The North Kansas City School Board candidates all agree: the continual climb of students enrolled in the district is a challenge.
By KATHLEEN POINTER
Special to The Star
The district works with about 18,500 students right now, but that population is expected to be more than 20,000 by the 2015-2016 school year.
At its Feb. 12 meeting, the current board of directors discussed several building options for handling a student population expected to go above current building capacity. They also continued their discussion of a possible bond/levy in April 2014.
The candidates on the April 2 also agreed that incorporating technology into classrooms and students’ learning process is an important issue as the district moves forward.
There is a one-year position open on the school board of directors. The board has six elected members.
Address: 10234 N. Harrison Court, Kansas City
Occupation: Stay-at-home parent and volunteer; formerly an industrial engineer at Hallmark Cards for seven years and Frito Lay for four years.
Education: Master’s degree in business administration from the University of Kansas; bachelor’s degree in industrial engineering from Iowa State University.
Public experience: Has been on the board for the past two years.
Website: www.dixieyoungers.com, on Facebook “Citizens for Dixie Younger for School Board”
Stances: She would like to introduce elementary-age students to the engineering field through programs such as the “Engineering is Elementary” curriculum, and would like robotics to return as an extracurricular activity. She wants the district to continue to support other science, technology, engineering and math programs such as Project Lead the Way. She said as the district’s free and reduced lunch population has jumped about 15 percent in the last eight years, and the district needs to focus on providing support and services to these kids.
Address: 5317 N. Pennsylvania Ave., Kansas City
Occupation: Attorney with Shook, Hardy and Bacon. Formerly a judicial law clerk for a state supreme court judge and a youth ministry director.
Education: Law degree from the University of Nebraska College of Law; bachelor’s degree of arts from Columbia College (Chicago).
Public experience: Member of the Oaks Homes Association Board for four years.
Stances: One of his top priorities is school safety. He wants to regularly evaluate and revise policies and procedures dealing with school security, building access, background screening and emergencies. He would encourage the district to foster partnerships with businesses and community groups so student could have access to “real-life experiences.” As the district continues to grow, Corlew said it’s time the community addresses overcrowding at several middle and elementary schools that are operating at capacity.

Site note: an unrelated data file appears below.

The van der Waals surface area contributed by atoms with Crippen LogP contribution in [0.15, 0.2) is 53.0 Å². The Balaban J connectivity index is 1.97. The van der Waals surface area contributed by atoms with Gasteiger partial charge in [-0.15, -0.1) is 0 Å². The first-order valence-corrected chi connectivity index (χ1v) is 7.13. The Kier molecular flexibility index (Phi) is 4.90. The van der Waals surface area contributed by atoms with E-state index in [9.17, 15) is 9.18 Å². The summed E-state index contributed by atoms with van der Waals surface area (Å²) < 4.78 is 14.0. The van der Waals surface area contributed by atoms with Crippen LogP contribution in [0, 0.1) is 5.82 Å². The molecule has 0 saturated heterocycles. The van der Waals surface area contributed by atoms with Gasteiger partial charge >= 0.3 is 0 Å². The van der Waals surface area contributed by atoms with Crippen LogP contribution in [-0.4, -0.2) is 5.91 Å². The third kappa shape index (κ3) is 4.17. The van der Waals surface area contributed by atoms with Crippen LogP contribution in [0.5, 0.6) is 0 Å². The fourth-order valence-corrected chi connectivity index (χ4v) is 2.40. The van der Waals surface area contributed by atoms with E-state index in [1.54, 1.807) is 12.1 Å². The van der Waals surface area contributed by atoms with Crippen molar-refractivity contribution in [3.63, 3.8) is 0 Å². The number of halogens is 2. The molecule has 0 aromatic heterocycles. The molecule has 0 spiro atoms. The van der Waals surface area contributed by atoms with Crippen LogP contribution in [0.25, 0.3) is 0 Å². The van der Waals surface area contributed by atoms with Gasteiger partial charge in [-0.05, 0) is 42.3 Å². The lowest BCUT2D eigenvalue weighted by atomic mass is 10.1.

Mary Lee Morris
Address: 62222 N. Cypress Ave., Kansas City
Occupation: Group manager with the federal government.
Education: Master’s degree in business administration from Rockhurst University; bachelor’s degree in accounting from Rockhurst University.
Public experience: N/A
Stances: Her top three priorities would be to support strategic action plan initiatives, provide appropriate program oversight and ensure the right level of funding is used for key educational functions. She supports maximizing the current funding sources and finding new areas. Morris said the biggest challenge for the district is the increased student enrollment and using technology to improve educational outcomes.
Address: 9309 N. Harrison, Kansas City
Occupation: Stay-at-home parent and volunteer; formerly a North Kansas City School District teacher.
Education: Bachelor’s degree in elementary/kindergarten education from Louisiana College
Public experience: Parent representative for the school’s site council.
Website: On Facebook “Paula Pattillo for North Kansas City School Board”
Stances: Supports more communication between teachers and administrators about the best education methods and would encourage policies that allow teachers to select tools they use in their classrooms. She said it’s critical to listen to teachers about what works and what doesn’t in classrooms, especially when trying to prioritize what programs works best in the district.